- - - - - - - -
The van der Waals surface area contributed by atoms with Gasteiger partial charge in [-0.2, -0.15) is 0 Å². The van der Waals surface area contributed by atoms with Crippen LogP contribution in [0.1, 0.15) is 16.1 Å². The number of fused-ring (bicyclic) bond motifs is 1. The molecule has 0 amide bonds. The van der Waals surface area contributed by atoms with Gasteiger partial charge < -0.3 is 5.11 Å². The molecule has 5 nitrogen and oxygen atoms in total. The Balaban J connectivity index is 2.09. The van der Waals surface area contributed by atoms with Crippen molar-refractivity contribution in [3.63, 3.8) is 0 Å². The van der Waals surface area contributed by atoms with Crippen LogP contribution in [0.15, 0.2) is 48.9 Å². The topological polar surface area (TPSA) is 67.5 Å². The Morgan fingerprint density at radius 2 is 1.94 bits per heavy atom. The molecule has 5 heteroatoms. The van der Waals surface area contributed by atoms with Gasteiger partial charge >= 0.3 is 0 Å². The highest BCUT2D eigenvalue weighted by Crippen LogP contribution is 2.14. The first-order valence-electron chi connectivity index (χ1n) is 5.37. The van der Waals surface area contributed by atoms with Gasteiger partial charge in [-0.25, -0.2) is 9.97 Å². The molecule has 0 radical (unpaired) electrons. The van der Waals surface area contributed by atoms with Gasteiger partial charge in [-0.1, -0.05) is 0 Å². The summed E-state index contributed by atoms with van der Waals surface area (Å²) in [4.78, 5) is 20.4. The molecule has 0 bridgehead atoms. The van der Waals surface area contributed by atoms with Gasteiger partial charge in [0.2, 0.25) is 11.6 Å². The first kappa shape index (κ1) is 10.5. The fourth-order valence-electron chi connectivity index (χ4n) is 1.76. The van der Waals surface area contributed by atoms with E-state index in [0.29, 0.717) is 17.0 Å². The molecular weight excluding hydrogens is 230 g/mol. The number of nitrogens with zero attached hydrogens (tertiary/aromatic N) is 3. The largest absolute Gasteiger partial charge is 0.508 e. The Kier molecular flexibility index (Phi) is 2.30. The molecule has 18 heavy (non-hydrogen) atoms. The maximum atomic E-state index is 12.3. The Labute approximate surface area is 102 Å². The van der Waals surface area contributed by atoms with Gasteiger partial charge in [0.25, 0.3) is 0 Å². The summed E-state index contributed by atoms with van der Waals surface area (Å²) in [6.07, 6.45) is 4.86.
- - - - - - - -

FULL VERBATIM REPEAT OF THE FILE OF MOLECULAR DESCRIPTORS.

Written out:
The van der Waals surface area contributed by atoms with Gasteiger partial charge in [-0.2, -0.15) is 0 Å². The van der Waals surface area contributed by atoms with Crippen LogP contribution in [0.1, 0.15) is 16.1 Å². The number of fused-ring (bicyclic) bond motifs is 1. The molecule has 0 amide bonds. The van der Waals surface area contributed by atoms with Gasteiger partial charge < -0.3 is 5.11 Å². The molecule has 5 nitrogen and oxygen atoms in total. The Balaban J connectivity index is 2.09. The van der Waals surface area contributed by atoms with Crippen molar-refractivity contribution in [3.63, 3.8) is 0 Å². The van der Waals surface area contributed by atoms with Crippen LogP contribution in [0.15, 0.2) is 48.9 Å². The topological polar surface area (TPSA) is 67.5 Å². The Morgan fingerprint density at radius 2 is 1.94 bits per heavy atom. The molecule has 5 heteroatoms. The van der Waals surface area contributed by atoms with Gasteiger partial charge >= 0.3 is 0 Å². The highest BCUT2D eigenvalue weighted by Crippen LogP contribution is 2.14. The first-order valence-electron chi connectivity index (χ1n) is 5.37. The van der Waals surface area contributed by atoms with Gasteiger partial charge in [-0.25, -0.2) is 9.97 Å². The molecule has 0 radical (unpaired) electrons. The van der Waals surface area contributed by atoms with Gasteiger partial charge in [-0.1, -0.05) is 0 Å². The summed E-state index contributed by atoms with van der Waals surface area (Å²) in [4.78, 5) is 20.4. The molecule has 0 bridgehead atoms. The van der Waals surface area contributed by atoms with Gasteiger partial charge in [0.2, 0.25) is 11.6 Å². The first kappa shape index (κ1) is 10.5. The fourth-order valence-electron chi connectivity index (χ4n) is 1.76. The van der Waals surface area contributed by atoms with E-state index in [0.29, 0.717) is 17.0 Å². The molecular weight excluding hydrogens is 230 g/mol. The number of nitrogens with zero attached hydrogens (tertiary/aromatic N) is 3. The largest absolute Gasteiger partial charge is 0.508 e. The Kier molecular flexibility index (Phi) is 2.30. The molecule has 18 heavy (non-hydrogen) atoms. The maximum atomic E-state index is 12.3. The Labute approximate surface area is 102 Å². The van der Waals surface area contributed by atoms with Gasteiger partial charge in [0.25, 0.3) is 0 Å². The summed E-state index contributed by atoms with van der Waals surface area (Å²) in [6.07, 6.45) is 4.86.